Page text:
IJCRR - Vol 05 Issue 07, April, 2013
Date of Publication: 18-Apr-2013
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RESPIRATORY HEALTH STATUS OF TRAFFIC POLICEMEN IN PUDUCHERRY, SOUTH INDIA
Author: Pajanivel Ranganadin, Palanivel Chinnakali, Kavita Vasudevan, Manju Rajaram
Abstract:Aim: To assess respiratory health status of traffic policemen using spirometry. Materials and methods: A cross sectional study was conducted among traffic policemen in Puducherry, a town in south India. Information on duration of exposure, respiratory symptoms and usage protective equipment were obtained. Spirometry was done to assess lung function. Observed values of Pulmonary Function Test (PFT) parameters like Forced Vital Capacity (FVC), Forced expiratory volume in one second (FEV1), Peak Expiratory Flow Rate (PEFR) and Mid Maximal Expiratory Flow (MMEF) were compared with predicted values (expected values). Results: A total of 94 traffic policemen were included in the study. Mean duration of working in traffic department was 4.5 years (SD \? 4.2). More than half (52.1%) of policemen reported 'cough' in past three months. Rhinitis (common cold) was reported by 40%. All observed PFT parameters (FVC, FEV1, PEFR and MMEF) were less than their respective predicted (expected) values. Conclusion: Respiratory function of traffic policemen showed reduction compared to their expected values emphasizing the need for preventive measures.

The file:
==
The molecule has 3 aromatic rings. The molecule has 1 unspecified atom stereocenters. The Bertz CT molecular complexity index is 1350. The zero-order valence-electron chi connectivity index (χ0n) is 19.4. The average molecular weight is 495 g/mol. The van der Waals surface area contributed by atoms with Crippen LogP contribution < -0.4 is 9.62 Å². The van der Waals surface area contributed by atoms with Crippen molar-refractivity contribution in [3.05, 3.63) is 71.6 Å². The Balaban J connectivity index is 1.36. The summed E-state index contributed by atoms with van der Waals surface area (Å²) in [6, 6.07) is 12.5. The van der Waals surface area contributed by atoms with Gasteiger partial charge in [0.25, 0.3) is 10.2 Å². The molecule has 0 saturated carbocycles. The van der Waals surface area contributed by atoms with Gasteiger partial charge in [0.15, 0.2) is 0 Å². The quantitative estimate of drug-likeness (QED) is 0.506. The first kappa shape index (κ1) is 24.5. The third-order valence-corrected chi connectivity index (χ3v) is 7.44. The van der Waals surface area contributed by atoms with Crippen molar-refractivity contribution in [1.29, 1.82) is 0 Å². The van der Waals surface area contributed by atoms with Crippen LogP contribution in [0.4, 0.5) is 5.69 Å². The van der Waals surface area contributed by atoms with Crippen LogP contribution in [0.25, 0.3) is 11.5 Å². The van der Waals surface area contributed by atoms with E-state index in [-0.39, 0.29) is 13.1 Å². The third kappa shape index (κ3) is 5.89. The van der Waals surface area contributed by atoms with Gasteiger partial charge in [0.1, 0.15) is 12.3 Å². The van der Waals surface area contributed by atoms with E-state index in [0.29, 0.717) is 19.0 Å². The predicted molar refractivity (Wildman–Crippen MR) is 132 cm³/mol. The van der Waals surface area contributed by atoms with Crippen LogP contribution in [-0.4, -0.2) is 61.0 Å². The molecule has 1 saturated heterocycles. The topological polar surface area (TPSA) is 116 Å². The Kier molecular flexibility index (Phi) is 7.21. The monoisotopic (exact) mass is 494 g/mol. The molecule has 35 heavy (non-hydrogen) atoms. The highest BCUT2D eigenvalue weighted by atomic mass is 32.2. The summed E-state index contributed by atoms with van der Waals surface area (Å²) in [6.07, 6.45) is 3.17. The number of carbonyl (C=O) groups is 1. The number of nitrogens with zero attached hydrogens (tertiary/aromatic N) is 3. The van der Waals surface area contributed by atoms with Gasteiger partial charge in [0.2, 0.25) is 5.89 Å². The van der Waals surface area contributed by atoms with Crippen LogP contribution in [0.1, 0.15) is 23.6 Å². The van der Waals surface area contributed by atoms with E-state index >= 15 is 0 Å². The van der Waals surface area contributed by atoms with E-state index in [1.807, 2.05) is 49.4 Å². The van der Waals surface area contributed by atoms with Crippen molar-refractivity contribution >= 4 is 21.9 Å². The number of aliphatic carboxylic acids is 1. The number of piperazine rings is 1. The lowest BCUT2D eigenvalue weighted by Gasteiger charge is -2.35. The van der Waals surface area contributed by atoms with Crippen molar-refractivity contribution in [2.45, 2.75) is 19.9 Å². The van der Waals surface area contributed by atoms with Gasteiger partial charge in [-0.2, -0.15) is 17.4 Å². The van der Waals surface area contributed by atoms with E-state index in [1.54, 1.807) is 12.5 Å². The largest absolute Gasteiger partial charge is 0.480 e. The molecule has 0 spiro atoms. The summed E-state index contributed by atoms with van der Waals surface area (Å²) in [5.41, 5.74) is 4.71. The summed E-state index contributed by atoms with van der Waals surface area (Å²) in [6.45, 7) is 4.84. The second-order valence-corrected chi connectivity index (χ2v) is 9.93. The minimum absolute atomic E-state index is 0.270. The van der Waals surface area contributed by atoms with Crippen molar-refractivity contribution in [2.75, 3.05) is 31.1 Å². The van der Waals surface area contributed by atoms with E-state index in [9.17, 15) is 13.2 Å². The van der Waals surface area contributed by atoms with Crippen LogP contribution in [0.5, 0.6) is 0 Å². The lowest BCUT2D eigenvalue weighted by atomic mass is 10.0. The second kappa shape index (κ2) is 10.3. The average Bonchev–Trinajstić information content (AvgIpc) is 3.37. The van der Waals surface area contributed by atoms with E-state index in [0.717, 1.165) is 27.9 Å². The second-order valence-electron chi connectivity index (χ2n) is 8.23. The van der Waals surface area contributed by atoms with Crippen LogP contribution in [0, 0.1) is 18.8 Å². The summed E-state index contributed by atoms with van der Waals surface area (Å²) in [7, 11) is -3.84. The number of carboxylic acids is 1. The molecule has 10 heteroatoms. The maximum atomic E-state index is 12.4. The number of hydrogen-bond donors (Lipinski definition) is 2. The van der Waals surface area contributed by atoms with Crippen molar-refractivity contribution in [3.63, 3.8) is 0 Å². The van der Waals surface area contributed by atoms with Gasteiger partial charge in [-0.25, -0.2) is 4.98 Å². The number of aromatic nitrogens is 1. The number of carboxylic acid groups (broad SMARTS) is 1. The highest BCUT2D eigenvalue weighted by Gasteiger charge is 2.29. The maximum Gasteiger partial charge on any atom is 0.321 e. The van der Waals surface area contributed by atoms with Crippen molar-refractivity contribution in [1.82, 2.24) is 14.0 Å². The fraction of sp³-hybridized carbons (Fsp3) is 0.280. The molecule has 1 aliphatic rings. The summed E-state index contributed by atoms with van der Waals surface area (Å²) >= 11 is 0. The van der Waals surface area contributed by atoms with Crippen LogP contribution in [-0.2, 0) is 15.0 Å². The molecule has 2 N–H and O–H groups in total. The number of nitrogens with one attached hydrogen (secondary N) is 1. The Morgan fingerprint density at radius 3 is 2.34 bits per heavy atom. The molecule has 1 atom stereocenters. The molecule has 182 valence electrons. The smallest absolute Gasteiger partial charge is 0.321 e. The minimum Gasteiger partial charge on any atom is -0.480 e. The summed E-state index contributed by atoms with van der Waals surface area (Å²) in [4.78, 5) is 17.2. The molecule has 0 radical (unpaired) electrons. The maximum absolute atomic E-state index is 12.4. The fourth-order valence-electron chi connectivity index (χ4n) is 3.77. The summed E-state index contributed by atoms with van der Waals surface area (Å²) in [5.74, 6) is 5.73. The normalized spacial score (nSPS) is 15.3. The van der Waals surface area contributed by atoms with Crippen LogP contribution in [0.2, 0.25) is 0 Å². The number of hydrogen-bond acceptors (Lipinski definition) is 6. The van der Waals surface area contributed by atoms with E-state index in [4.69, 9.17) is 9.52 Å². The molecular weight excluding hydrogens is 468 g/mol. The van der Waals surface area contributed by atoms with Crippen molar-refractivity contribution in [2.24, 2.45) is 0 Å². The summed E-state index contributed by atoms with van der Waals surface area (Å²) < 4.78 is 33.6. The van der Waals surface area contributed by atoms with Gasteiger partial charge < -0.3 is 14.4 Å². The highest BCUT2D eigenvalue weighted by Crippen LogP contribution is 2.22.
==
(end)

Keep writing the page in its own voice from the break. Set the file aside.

Keywords: Pulmonary function test, traffic policemen, respiratory function, respiratory illness
Exposure to air pollutants is known to be harmful to health, in general, and to the lungs in particular. In this respect, traffic police personnel, due to the nature of their job, are at a particular risk, since they are continuously exposed to emissions from vehicles. These personnel have to undergo physical strain in an environment polluted by fumes, exhaust of vehicles, use of blowing horns, blow of dust in the air by a speeding vehicle, etc. Prolonged exposure to dust can cause bronchial problems. [1-5] The presence of various particles and gases from vehicular emission like carbon dioxide, carbon monoxide, sulphur, benzene, lead, nitrogen dioxide, nitric oxide and black smoke etc. play a role in the pathogenesis of respiratory diseases. Acute effects include irritation of the eyes and nose, lung function changes, headache, fatigue and nausea. Chronic exposure is associated with cough, sputum production and reduction in lung function. [6,7] In the long run, the pollutants produce diseases like asthma, COPD and malignancy in the exposed individuals apart from significant changes in lung functions. Pulmonary function tests using a computerized spirometer assess respiratory functions and give a fair idea about the respiratory health status of an individual. These changes can be observed even before the disease becomes symptomatic. Hence, this study aimed at evaluating the respiratory health status of traffic policemen using spirometry and also to document the prevalence of respiratory symptoms among traffic policemen.
MATERIALS AND METHODS